Ganesh Chaturthi – religious festivities

Tinkling of bells and chants of ‘Jaidev Jaidev Jai Mangal Murti, Darshan majhe man kamana purati, Jaidev Jaidev’ heralds the arrival of the elephant god, Lord Ganesh, into the homes of his devotees.

The melodic chanting of ‘Om Ganeshaya Namaha’ marks the beginning of any ritual in the Hindu religion. Lord Ganesh is the epitome of good luck who removes all the obstacles lying in the path of his devotees. He brings prosperity to his worshippers and keeps natural calamities at bay.  He is the lord of all that is auspicious and successful and His blessings are invoked before starting anything new.  He and the little mouse that is always with Him as His vahan (vehicle) are ideal examples of a balanced life, of how two opposites can co-exist peacefully and harmoniously.

Ganesh festival lasts for nearly a month in the city of Pune with a lot of cultural programmes organised by eminent artists, musicians and dancers. It is a multi-cultural platform for artistes to offer their art and invoke blessings at the feet of the Lord. As this is done on a fairly large scale, a number of Ganesh associations have been formed not only in Pune but throughout the state of Maharashtra.

In Hyderabad under the Nizam’s rule, many Maharashtrians held high administrative positions. The Ganesh festival celebrated by them as a social ceremony thus sprouted roots in Andhra Pradesh. And today, this tradition continues. The unique feature of this festival in Hyderabad is that the artists making the idols of Ganesh compete with each other to make magnificent, tall and elegant idols. If in Khairatabad (in Hyderabad city) at the time of Ganesh festival, look out for the largest Ganesh idol. It’s difficult to miss anyway as sometimes it scales more than 30 feet in height!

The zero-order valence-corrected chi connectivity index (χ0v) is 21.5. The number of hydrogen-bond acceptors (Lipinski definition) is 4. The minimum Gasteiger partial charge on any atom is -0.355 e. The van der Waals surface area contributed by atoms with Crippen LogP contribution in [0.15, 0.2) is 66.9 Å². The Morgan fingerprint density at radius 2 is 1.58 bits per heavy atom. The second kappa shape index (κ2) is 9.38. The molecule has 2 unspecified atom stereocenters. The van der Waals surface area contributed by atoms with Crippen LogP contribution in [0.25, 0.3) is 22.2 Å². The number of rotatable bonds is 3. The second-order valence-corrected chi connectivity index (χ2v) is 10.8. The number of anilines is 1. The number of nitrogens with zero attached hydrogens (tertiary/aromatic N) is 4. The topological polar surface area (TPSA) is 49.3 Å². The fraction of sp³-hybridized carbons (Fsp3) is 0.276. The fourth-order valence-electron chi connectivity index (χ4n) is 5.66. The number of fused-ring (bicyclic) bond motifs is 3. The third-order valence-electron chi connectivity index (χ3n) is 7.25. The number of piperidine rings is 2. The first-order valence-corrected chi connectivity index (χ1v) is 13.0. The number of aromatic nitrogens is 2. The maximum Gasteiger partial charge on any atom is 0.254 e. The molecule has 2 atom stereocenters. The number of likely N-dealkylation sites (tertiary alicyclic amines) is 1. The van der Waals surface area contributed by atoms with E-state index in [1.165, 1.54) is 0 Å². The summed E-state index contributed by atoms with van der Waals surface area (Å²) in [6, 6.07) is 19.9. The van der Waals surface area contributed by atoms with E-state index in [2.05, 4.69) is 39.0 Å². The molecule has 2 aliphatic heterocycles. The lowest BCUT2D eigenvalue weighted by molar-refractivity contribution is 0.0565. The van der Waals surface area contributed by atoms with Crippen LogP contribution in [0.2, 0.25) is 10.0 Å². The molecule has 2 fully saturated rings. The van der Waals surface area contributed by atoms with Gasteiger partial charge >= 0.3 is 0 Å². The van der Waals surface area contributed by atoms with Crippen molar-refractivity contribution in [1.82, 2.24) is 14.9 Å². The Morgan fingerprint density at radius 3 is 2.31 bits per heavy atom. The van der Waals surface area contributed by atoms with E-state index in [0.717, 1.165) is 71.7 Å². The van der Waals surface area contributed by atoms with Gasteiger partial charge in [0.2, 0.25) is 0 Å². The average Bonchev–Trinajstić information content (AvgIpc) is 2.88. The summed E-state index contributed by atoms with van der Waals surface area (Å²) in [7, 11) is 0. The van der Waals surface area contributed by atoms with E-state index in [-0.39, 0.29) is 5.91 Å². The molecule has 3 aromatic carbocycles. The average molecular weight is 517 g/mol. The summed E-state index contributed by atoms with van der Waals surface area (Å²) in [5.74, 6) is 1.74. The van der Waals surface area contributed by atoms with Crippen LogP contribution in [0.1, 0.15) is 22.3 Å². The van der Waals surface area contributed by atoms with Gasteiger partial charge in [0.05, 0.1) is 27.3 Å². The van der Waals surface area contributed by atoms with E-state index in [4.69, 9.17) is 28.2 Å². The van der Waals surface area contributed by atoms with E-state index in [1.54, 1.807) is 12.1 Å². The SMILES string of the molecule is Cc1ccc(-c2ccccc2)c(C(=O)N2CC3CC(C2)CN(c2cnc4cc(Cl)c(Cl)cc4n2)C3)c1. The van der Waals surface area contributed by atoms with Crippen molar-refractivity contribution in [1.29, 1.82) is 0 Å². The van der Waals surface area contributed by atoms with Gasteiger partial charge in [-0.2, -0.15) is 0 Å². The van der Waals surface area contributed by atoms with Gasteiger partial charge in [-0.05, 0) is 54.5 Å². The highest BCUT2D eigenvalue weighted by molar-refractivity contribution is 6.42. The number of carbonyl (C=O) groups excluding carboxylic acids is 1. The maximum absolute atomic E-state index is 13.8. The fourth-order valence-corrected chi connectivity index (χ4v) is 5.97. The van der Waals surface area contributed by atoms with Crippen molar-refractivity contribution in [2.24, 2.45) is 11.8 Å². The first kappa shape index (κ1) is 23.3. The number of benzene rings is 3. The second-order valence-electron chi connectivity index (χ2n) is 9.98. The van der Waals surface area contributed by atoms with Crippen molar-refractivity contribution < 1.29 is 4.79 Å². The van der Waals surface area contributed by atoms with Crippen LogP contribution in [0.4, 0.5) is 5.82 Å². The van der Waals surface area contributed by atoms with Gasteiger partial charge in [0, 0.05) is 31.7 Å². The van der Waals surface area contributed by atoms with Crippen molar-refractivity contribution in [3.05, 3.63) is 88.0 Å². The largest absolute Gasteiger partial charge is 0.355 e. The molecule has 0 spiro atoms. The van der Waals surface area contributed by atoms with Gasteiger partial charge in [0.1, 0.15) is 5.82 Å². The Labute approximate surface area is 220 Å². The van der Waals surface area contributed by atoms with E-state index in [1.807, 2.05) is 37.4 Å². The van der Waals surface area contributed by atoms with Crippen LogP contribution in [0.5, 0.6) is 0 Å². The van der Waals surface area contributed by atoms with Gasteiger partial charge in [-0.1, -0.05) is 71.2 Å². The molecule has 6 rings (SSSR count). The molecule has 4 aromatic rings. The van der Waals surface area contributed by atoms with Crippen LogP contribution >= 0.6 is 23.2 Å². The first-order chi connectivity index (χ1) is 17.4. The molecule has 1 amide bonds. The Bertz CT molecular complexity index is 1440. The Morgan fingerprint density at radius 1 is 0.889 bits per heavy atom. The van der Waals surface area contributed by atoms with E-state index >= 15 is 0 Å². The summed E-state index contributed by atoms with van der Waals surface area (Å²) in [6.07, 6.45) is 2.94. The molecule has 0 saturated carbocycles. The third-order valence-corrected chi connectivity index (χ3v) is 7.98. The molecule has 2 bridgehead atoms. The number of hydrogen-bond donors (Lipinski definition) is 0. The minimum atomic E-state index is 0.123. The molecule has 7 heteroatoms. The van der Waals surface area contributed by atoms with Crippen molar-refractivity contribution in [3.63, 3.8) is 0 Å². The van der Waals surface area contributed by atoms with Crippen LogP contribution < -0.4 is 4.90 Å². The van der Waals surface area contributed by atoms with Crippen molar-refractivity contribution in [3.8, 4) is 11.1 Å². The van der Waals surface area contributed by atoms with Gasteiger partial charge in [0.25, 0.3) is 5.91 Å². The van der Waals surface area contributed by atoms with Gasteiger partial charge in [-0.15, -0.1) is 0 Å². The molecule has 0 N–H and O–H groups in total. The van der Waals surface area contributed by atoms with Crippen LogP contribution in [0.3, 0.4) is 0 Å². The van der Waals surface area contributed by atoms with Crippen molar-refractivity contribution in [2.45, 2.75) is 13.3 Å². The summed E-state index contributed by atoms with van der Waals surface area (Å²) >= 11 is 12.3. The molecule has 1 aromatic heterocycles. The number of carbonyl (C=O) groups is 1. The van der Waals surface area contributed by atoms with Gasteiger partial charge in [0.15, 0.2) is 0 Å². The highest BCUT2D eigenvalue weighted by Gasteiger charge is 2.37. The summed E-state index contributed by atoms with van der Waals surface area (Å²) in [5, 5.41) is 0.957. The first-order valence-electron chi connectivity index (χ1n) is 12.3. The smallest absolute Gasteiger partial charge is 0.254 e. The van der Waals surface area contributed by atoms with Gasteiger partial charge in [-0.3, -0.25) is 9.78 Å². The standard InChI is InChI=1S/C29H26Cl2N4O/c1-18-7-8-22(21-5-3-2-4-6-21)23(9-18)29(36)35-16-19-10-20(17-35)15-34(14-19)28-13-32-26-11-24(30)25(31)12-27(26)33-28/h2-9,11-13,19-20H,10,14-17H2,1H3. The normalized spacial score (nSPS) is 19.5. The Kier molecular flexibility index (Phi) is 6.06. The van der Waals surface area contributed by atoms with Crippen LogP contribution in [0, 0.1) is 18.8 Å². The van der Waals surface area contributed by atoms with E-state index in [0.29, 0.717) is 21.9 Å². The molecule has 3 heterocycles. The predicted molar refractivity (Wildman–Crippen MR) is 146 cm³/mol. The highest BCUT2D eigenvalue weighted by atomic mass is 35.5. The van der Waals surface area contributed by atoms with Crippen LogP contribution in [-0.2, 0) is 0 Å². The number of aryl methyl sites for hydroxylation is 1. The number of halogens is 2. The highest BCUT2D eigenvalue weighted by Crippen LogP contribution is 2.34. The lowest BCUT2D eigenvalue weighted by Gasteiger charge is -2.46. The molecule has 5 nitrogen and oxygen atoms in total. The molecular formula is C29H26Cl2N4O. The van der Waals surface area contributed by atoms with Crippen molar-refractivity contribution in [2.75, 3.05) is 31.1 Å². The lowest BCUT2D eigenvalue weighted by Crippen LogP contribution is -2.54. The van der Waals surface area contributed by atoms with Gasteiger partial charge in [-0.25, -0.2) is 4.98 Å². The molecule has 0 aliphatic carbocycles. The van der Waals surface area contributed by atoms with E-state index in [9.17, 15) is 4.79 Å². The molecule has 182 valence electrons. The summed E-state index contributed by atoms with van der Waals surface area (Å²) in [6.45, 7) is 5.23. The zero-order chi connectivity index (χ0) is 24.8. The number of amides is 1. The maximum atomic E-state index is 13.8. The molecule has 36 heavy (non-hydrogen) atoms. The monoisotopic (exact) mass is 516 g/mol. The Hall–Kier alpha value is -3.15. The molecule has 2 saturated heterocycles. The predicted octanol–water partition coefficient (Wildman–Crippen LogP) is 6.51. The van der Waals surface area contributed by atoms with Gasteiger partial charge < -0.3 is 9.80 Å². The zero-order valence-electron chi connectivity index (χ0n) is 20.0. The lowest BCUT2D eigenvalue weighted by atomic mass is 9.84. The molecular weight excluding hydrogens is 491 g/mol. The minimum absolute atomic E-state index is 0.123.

Savour these dishes this year and make it an absolute treat on Ganesh Chaturthi.

Rice Bhakri

Jain Osaman 

Malai Peda




Konkan cuisine – weddings and family get togethers

In the Konkan region, weddings spell hope, joy and permanence of relationships. Agarbattis and silver lamps are all around the dining area and with devotional chants the meal begins. The meal is usually vegetarian and is served after the wedding ceremony is over. It is a common custom to draw a colourful pattern rangoli with white flowers around the taat (plate). The wedding feast is generally served in a taator on a banana leaf in a specific order.
There are chutneys, salads, dry vegetables, gravies, plain rice, puris, and a sweet dish like jalebi, creamy basundi or saffron flavoured shrikhand. Mattha or coriander-leaf-flavoured-salted-buttermilk complements the meal which ends with a sweet paan called beeda.
The arrival of a baby is awaited with bated breath and lot of expectations. The Gods’ blessings are invoked for the health and safety of both the mother and child through almost the entire period of pregnancy. In the seventh month of the first pregnancy, a function called oti bharane is held when several married ladies gather together to bless the mother-to-be with coconut, whose auspiciousness is well known.
Child birth
On the 6th day after the birth of a child, khichdi is made of moong dal and rice along with jaggery and cashew nuts. It is believed that on this day God comes to bless the newborn. Small children are invited and served with kheer and khichdi.
On the 12th day, the naming ceremony of the newborn – the barsa – is celebrated with a lot of joy and festivities. Some people have a havan followed with a festive meal followed by the cradle ceremony, when the newborn is put into a decorated cradle and given a name. The cradle ceremony is held in every family.
On the 12th day after death, a meal is served to the Brahmins when relatives are also invited to partake in it. It is believed that on this day the departed soul moves away from the material world into the heavenly folds. There are some specific dishes, which are made only on this occasion, and otherwise considered a taboo.